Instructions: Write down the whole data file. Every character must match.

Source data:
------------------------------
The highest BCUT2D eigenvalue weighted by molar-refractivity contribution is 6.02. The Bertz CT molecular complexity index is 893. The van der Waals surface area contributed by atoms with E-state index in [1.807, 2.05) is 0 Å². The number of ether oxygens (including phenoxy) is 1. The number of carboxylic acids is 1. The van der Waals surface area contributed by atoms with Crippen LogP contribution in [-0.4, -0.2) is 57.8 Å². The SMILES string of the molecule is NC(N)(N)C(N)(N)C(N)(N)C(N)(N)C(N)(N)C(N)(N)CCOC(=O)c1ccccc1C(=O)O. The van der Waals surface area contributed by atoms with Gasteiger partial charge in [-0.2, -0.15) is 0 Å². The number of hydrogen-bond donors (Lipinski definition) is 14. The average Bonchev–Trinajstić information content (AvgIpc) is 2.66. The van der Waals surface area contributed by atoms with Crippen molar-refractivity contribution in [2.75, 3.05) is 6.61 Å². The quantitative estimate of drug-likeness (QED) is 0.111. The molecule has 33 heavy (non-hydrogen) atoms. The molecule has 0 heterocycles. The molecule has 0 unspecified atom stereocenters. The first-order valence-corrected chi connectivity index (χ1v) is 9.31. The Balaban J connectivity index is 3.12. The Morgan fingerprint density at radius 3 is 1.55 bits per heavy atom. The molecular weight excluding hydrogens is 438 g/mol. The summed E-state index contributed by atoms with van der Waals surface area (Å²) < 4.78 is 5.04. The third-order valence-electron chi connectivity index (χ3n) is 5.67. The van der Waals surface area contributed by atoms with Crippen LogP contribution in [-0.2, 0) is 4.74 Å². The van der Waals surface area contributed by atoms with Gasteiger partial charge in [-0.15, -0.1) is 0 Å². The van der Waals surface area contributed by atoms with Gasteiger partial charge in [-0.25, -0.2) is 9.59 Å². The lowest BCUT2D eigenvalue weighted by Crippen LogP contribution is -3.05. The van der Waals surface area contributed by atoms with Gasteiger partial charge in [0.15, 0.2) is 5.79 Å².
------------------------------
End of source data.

The highest BCUT2D eigenvalue weighted by molar-refractivity contribution is 6.02. The Bertz CT molecular complexity index is 893. The van der Waals surface area contributed by atoms with E-state index in [1.807, 2.05) is 0 Å². The number of ether oxygens (including phenoxy) is 1. The number of carboxylic acids is 1. The van der Waals surface area contributed by atoms with Crippen LogP contribution in [-0.4, -0.2) is 57.8 Å². The SMILES string of the molecule is NC(N)(N)C(N)(N)C(N)(N)C(N)(N)C(N)(N)C(N)(N)CCOC(=O)c1ccccc1C(=O)O. The van der Waals surface area contributed by atoms with Gasteiger partial charge in [-0.2, -0.15) is 0 Å². The number of hydrogen-bond donors (Lipinski definition) is 14. The average Bonchev–Trinajstić information content (AvgIpc) is 2.66. The van der Waals surface area contributed by atoms with Crippen molar-refractivity contribution in [2.75, 3.05) is 6.61 Å². The quantitative estimate of drug-likeness (QED) is 0.111. The molecule has 33 heavy (non-hydrogen) atoms. The molecule has 0 heterocycles. The molecule has 0 unspecified atom stereocenters. The first-order valence-corrected chi connectivity index (χ1v) is 9.31. The Balaban J connectivity index is 3.12. The Morgan fingerprint density at radius 3 is 1.55 bits per heavy atom. The molecular weight excluding hydrogens is 438 g/mol. The summed E-state index contributed by atoms with van der Waals surface area (Å²) < 4.78 is 5.04. The third-order valence-electron chi connectivity index (χ3n) is 5.67. The van der Waals surface area contributed by atoms with Crippen LogP contribution in [-0.2, 0) is 4.74 Å². The van der Waals surface area contributed by atoms with Gasteiger partial charge in [-0.15, -0.1) is 0 Å². The van der Waals surface area contributed by atoms with Gasteiger partial charge in [-0.25, -0.2) is 9.59 Å². The lowest BCUT2D eigenvalue weighted by Crippen LogP contribution is -3.05. The van der Waals surface area contributed by atoms with Gasteiger partial charge in [0.15, 0.2) is 5.79 Å².